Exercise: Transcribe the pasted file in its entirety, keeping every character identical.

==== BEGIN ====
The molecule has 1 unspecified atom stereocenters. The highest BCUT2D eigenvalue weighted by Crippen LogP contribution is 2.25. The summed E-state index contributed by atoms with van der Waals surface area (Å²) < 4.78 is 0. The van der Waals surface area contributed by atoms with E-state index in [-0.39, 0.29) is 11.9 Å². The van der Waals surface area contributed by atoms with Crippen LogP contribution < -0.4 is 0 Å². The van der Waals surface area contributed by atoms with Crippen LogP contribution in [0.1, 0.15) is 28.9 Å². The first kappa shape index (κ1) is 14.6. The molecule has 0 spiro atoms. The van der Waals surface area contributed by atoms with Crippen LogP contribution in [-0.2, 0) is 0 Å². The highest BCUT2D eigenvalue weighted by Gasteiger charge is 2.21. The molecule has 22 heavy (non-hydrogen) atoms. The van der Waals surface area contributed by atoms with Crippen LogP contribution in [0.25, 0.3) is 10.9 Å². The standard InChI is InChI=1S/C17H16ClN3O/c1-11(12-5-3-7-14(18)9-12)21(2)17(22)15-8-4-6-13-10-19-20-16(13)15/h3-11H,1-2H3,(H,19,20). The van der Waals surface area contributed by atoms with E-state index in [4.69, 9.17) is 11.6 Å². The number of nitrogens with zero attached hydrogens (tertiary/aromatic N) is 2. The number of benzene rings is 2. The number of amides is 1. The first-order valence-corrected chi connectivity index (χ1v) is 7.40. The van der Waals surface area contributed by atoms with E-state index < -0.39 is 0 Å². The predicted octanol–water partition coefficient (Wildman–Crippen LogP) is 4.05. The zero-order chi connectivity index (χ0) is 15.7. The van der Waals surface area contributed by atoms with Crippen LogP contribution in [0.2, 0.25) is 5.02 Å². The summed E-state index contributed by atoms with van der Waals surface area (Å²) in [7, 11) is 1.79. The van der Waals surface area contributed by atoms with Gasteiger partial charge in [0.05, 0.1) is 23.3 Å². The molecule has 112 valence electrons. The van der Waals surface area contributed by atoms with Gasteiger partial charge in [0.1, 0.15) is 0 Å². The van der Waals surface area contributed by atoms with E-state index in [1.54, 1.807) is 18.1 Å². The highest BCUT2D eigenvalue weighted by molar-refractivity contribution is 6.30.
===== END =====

The molecule has 1 unspecified atom stereocenters. The highest BCUT2D eigenvalue weighted by Crippen LogP contribution is 2.25. The summed E-state index contributed by atoms with van der Waals surface area (Å²) < 4.78 is 0. The van der Waals surface area contributed by atoms with E-state index in [-0.39, 0.29) is 11.9 Å². The van der Waals surface area contributed by atoms with Crippen LogP contribution < -0.4 is 0 Å². The van der Waals surface area contributed by atoms with Crippen LogP contribution in [0.1, 0.15) is 28.9 Å². The first kappa shape index (κ1) is 14.6. The molecule has 0 spiro atoms. The van der Waals surface area contributed by atoms with Crippen LogP contribution in [-0.2, 0) is 0 Å². The highest BCUT2D eigenvalue weighted by Gasteiger charge is 2.21. The molecule has 22 heavy (non-hydrogen) atoms. The van der Waals surface area contributed by atoms with Crippen LogP contribution in [0.25, 0.3) is 10.9 Å². The standard InChI is InChI=1S/C17H16ClN3O/c1-11(12-5-3-7-14(18)9-12)21(2)17(22)15-8-4-6-13-10-19-20-16(13)15/h3-11H,1-2H3,(H,19,20). The van der Waals surface area contributed by atoms with E-state index in [4.69, 9.17) is 11.6 Å². The number of nitrogens with zero attached hydrogens (tertiary/aromatic N) is 2. The number of benzene rings is 2. The number of amides is 1. The first-order valence-corrected chi connectivity index (χ1v) is 7.40. The van der Waals surface area contributed by atoms with E-state index < -0.39 is 0 Å². The predicted octanol–water partition coefficient (Wildman–Crippen LogP) is 4.05. The zero-order chi connectivity index (χ0) is 15.7. The van der Waals surface area contributed by atoms with Crippen LogP contribution in [0.2, 0.25) is 5.02 Å². The summed E-state index contributed by atoms with van der Waals surface area (Å²) in [7, 11) is 1.79. The van der Waals surface area contributed by atoms with Gasteiger partial charge in [0.05, 0.1) is 23.3 Å². The molecule has 112 valence electrons. The van der Waals surface area contributed by atoms with Gasteiger partial charge in [0.1, 0.15) is 0 Å². The van der Waals surface area contributed by atoms with E-state index in [1.54, 1.807) is 18.1 Å². The highest BCUT2D eigenvalue weighted by molar-refractivity contribution is 6.30.